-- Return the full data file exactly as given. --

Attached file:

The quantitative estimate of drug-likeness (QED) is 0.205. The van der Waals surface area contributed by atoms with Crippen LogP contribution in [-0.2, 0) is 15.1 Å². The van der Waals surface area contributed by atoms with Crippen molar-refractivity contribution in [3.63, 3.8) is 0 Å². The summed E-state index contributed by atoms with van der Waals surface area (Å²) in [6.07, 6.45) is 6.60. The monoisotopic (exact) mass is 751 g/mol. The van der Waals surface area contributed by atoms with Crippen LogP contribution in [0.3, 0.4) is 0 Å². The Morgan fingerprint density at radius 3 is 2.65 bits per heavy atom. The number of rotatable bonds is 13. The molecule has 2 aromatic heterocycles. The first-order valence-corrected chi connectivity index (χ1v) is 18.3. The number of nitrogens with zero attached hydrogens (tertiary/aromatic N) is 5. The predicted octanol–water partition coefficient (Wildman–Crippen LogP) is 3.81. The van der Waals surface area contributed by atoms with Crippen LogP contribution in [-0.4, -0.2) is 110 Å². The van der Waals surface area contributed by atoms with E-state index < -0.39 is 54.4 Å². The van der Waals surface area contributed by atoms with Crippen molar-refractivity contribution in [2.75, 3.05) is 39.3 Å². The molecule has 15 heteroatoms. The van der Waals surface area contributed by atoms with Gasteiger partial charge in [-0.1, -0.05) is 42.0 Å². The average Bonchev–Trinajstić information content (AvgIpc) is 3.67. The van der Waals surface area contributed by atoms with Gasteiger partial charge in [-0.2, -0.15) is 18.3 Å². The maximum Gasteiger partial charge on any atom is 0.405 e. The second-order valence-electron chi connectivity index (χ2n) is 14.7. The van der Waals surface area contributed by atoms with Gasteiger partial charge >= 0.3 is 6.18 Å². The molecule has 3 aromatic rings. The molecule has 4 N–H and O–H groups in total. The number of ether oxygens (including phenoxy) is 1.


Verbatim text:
The quantitative estimate of drug-likeness (QED) is 0.205. The van der Waals surface area contributed by atoms with Crippen LogP contribution in [-0.2, 0) is 15.1 Å². The van der Waals surface area contributed by atoms with Crippen molar-refractivity contribution in [3.63, 3.8) is 0 Å². The summed E-state index contributed by atoms with van der Waals surface area (Å²) in [6.07, 6.45) is 6.60. The monoisotopic (exact) mass is 751 g/mol. The van der Waals surface area contributed by atoms with Crippen LogP contribution in [0.3, 0.4) is 0 Å². The Morgan fingerprint density at radius 3 is 2.65 bits per heavy atom. The number of rotatable bonds is 13. The molecule has 2 aromatic heterocycles. The first-order valence-corrected chi connectivity index (χ1v) is 18.3. The number of nitrogens with zero attached hydrogens (tertiary/aromatic N) is 5. The predicted octanol–water partition coefficient (Wildman–Crippen LogP) is 3.81. The van der Waals surface area contributed by atoms with Crippen LogP contribution in [-0.4, -0.2) is 110 Å². The van der Waals surface area contributed by atoms with E-state index < -0.39 is 54.4 Å². The van der Waals surface area contributed by atoms with Crippen molar-refractivity contribution in [2.75, 3.05) is 39.3 Å². The molecule has 15 heteroatoms. The van der Waals surface area contributed by atoms with Gasteiger partial charge in [-0.1, -0.05) is 42.0 Å². The average Bonchev–Trinajstić information content (AvgIpc) is 3.67. The van der Waals surface area contributed by atoms with Gasteiger partial charge in [-0.2, -0.15) is 18.3 Å². The maximum Gasteiger partial charge on any atom is 0.405 e. The second-order valence-electron chi connectivity index (χ2n) is 14.7. The van der Waals surface area contributed by atoms with Gasteiger partial charge >= 0.3 is 6.18 Å². The molecule has 3 aromatic rings. The molecule has 4 N–H and O–H groups in total. The number of ether oxygens (including phenoxy) is 1.